writer (1883–1924). Autograph letter signed (“Kafka”). Prague. 8vo. 3½ pp.
$ 145,584 / 120.000 €
A deeply personal, eloquently critical letter to his friend Franz Werfel (1890–1945), who had just visited him. Written in German from his sickbed, the letter, which was probably never sent, contains a discussion Werfel’s play Schweiger, which had been a severe disappointment to Kafka: “Dear Werfel, After the way I behaved at your last visit, you could not come again. I realized that. And I would surely have written to you before this were it not that letter-writing has gradually become as hard for me as talking, and that even mailing letters is troublesome, for I already had a letter all written for you.
But it is useless to go over old things. Where would it end, if one were never to stop defending all one’s old wretched mistakes and apologizing for them. So let me only say this, Werfel, which you yourself must know: If what was involved here was only an ordinary dislike, then it might possibly have been easier to formulate and moreover might have been so unimportant that I might well have been able to keep it to myself. But it was a horror, and justifying that is difficult: One seems stubborn and tough and crossgrained, where one is only unhappy. You are surely one of the leaders of this generation, which is not meant as flattery and cannot serve as flattery of anyone, for many a man can lead this society, so lost in its bogs. Hence you are not only a leader but something more (you yourself have said something similar in the fine introduction to Brand’s posthumous works, fine right down to the phrase ‘joyous will to deception’) and one follows your course with burning suspense. And now this play. lt may have every possible merit, from the theatrical to the highest, but it is a retreat from leadership; there is not even leadership there, rather a betrayal of the generation, a glossing over, a trivializing, and therefore a cheapening of their sufferings. – But now I am prattling on, as I did before, am incapable of thinking out and expressing the crux of the matter. Let it be so. Were it not that my sympathy with you, my deeply selfish sympathy with you, is so great, I would not even be prattling. – And now the invitation; in written form, it assumes an even realer and more magnificent appearance. Obstacles are my illness, the doctor (he definitely rules out Semmering once again, though he is not so definite about Venice in the early spring), and I suppose money too (I would have to manage on a thousand crowns a month). But these are not the chief obstacles. Between lying stretched out on my Prague bed and strolling erect in the Piazza San Marco, the distance is so great that only imagination can barely span it. But these are only generalizations. Beyond that, to imagine that for example I might go to dinner with other people in Venice (I can only eat alone) – even the imagination is staggered. But nonetheless I cling to the invitation, and thank you for it many times. Perhaps I will see you in January. Farewell [...]” (translation).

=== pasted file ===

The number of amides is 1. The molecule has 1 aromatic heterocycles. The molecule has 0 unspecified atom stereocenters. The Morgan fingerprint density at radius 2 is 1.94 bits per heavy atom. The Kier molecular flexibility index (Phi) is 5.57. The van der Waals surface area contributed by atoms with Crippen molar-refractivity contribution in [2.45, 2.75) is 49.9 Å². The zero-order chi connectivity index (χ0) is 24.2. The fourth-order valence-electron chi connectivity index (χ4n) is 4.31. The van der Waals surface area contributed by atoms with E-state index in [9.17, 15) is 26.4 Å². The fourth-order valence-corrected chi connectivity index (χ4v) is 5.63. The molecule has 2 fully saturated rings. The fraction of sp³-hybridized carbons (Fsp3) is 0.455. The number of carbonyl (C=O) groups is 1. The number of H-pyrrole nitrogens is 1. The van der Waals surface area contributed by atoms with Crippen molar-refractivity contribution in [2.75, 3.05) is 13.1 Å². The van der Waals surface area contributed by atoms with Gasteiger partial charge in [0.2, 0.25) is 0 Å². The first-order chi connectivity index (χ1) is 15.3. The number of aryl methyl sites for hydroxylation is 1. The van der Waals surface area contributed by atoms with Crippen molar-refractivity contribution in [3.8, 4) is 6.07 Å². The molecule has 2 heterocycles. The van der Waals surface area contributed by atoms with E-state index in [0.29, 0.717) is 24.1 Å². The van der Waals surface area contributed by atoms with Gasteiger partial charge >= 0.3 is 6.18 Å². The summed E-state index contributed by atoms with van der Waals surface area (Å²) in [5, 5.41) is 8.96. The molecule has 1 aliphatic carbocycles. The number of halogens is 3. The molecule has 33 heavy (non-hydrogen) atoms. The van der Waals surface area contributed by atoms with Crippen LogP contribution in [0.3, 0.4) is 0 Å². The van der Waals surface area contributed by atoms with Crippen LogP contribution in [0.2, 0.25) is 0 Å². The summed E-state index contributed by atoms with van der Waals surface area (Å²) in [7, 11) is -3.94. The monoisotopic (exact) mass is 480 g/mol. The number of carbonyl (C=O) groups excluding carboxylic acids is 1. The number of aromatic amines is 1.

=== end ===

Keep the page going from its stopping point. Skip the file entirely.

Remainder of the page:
Provenance: auctioned at Stargardt in 1999 (sale 671, 30 March, lot 222), and again in 2001 (sale 675, 13 Nov., lot 226). Last in the Collections Aristophile.
¶ Published (with departures from the original) in Briefe (ed. Max Brod), S. Fischer 1958, pp. 424 f. English translation published in: Letters to Friends, Family, and Editor (NY, Schocken Books, 1977)..